Posts Tagged pwm
Hello people…its been quite some time since i ve posted anything here. Well let me fix that…. this is a post on the programmable counter array functionality in 8051. To be clear, the 8051 core as such does not have this functionality but if you have an 8051 board which is not too old, you should have it. Referring the data sheet might be helpful. For the description below i ll be using AT89c51ed2. But you can extend the ideas to other boards too.
A few words on programmable counter array…its there to expand the timing capabilities of 8051. It requires comparatively low software overhead and is more accurate. It has an array of 5 counter/capture modules. They can be programmed in any of the following modes:
- Rising or falling edge timer
- Software timer
- High speed output
If you ve read my previous post on controlling the servo motor using 8051..i wrote about one way PWM can be achieved. Here i ll demonstrate a much simpler approach. I ll be using the module 0 here to generate a PWM wave. We ll set the frequency as 100kHz and the duty cycle to 20%. The output will be available on Pin1.3/CEX0. I ll be using the Keil simulator to see the output.
The modules that i mentioned above require a timer of their own to function properly, this is achieved by what is called a PCA timer. Its a common base timer for all the modules. This timer is itself sourced by :
- Freq (clk-peripheral) / 2
- Freq(clk-peripheral) / 6
- Timer 0 overflow
- Input on ECI pin (Pin 1.2)
A better way to say this is….lets assume that we have programmed it to use Timer 0 overflow as a source. This means every time timer0 overflows the PCA timer increments by 1.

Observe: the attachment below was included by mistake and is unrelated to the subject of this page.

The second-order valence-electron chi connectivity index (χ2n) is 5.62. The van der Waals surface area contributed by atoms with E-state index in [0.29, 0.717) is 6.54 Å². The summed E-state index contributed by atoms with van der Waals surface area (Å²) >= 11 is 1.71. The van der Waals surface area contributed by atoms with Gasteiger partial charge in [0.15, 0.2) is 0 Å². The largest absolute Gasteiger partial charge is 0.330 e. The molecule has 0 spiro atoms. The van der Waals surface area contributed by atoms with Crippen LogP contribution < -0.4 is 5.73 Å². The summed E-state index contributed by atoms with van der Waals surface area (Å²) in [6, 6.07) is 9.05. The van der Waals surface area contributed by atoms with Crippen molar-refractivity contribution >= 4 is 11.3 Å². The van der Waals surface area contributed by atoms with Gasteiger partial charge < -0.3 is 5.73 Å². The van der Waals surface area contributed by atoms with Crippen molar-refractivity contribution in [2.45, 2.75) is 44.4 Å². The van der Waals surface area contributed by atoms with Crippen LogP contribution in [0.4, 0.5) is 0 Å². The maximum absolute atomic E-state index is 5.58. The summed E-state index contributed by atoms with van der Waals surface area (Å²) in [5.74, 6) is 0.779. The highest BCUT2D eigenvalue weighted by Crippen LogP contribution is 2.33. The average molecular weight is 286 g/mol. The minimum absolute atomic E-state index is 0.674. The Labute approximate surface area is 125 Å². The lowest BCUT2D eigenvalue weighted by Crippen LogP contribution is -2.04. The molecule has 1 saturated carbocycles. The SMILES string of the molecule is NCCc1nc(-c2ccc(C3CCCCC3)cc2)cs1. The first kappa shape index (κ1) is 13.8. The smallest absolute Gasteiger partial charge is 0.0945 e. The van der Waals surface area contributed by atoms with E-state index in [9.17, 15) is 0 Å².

Okay then lets get started with it.
Since the output frequency is 100kHz, Freq(clk-peripheral)/ 6 seems to be a good enough choice .To program that we need the CPS1 and the CPS0 bits in the CMOD register.
MOV 0D9H, #00H
Next we ll fix the contents of CCAPM0 register. This is where we tell the microcontroller that we are going to use it in the PWM and enable the comparison.
MOV 0DAH, #42H
The next step is loading the CH & CL registers with appropriate values such that CH/CL overflows at the rate of 100kHz.
The oscillator frequency here is 33MHz. The F(clk-peripheral) is (Oscillator / 2) in this case..i.e 16.5MHz. Further more the clock to PCA is F(clk-peripheral)/6….i.e. 2.75MHz. As a result the number of increments the CH/CL register should go through to get a frequency of 100kHz is 27.5 ~ 28. So CH can be initialized with 0xFF and CL with 0xE4. Everytime the timer overflows an interrupt is raised. Thus in the interrupt service routine reload the CH/CL registers with the above values.
Once we have taken care of the frequency, the next step is setting the duty cycle. How this works is, we store a value in the CCAPL0 SFR. This value is compared with the value in CL. As long as the count in CL is less than the value in CCAPLo, the output remains LOW, it then toggles to HIGH when the CL count exceeds the value in CCAPL0.
Finally start the timer and enable the PCA interrupt. After debugging and running the program, the plot the output.
Here is the final code for 100kHz and 20 % duty cycle. I ve loaded the CH/CL with values other than what I mentioned above since 28 increments was giving me a frequency of around 80kHz. After experimenting a bit the value of 235 in CL worked out perfectly.